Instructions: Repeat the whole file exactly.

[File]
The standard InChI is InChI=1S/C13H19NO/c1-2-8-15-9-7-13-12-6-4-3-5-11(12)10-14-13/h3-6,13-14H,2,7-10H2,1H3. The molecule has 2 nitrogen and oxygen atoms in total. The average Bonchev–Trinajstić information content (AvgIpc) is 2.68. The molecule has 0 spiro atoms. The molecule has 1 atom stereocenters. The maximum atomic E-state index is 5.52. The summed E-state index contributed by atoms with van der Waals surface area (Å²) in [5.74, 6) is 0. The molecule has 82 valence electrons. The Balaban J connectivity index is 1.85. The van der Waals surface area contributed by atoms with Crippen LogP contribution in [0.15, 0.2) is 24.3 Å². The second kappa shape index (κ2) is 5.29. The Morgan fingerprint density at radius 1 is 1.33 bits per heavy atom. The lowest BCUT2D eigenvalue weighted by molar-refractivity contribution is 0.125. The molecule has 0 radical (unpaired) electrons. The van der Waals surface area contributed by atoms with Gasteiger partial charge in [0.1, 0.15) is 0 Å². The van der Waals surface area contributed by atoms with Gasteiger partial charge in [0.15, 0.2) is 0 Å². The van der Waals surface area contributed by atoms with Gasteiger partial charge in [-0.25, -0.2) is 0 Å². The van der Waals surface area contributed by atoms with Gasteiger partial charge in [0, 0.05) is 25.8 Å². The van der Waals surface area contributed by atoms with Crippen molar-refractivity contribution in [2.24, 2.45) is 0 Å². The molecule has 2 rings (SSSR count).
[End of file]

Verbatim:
The standard InChI is InChI=1S/C13H19NO/c1-2-8-15-9-7-13-12-6-4-3-5-11(12)10-14-13/h3-6,13-14H,2,7-10H2,1H3. The molecule has 2 nitrogen and oxygen atoms in total. The average Bonchev–Trinajstić information content (AvgIpc) is 2.68. The molecule has 0 spiro atoms. The molecule has 1 atom stereocenters. The maximum atomic E-state index is 5.52. The summed E-state index contributed by atoms with van der Waals surface area (Å²) in [5.74, 6) is 0. The molecule has 82 valence electrons. The Balaban J connectivity index is 1.85. The van der Waals surface area contributed by atoms with Crippen LogP contribution in [0.15, 0.2) is 24.3 Å². The second kappa shape index (κ2) is 5.29. The Morgan fingerprint density at radius 1 is 1.33 bits per heavy atom. The lowest BCUT2D eigenvalue weighted by molar-refractivity contribution is 0.125. The molecule has 0 radical (unpaired) electrons. The van der Waals surface area contributed by atoms with Gasteiger partial charge in [0.1, 0.15) is 0 Å². The van der Waals surface area contributed by atoms with Gasteiger partial charge in [0.15, 0.2) is 0 Å². The van der Waals surface area contributed by atoms with Gasteiger partial charge in [-0.25, -0.2) is 0 Å². The van der Waals surface area contributed by atoms with Gasteiger partial charge in [0, 0.05) is 25.8 Å². The van der Waals surface area contributed by atoms with Crippen molar-refractivity contribution in [2.24, 2.45) is 0 Å². The molecule has 2 rings (SSSR count).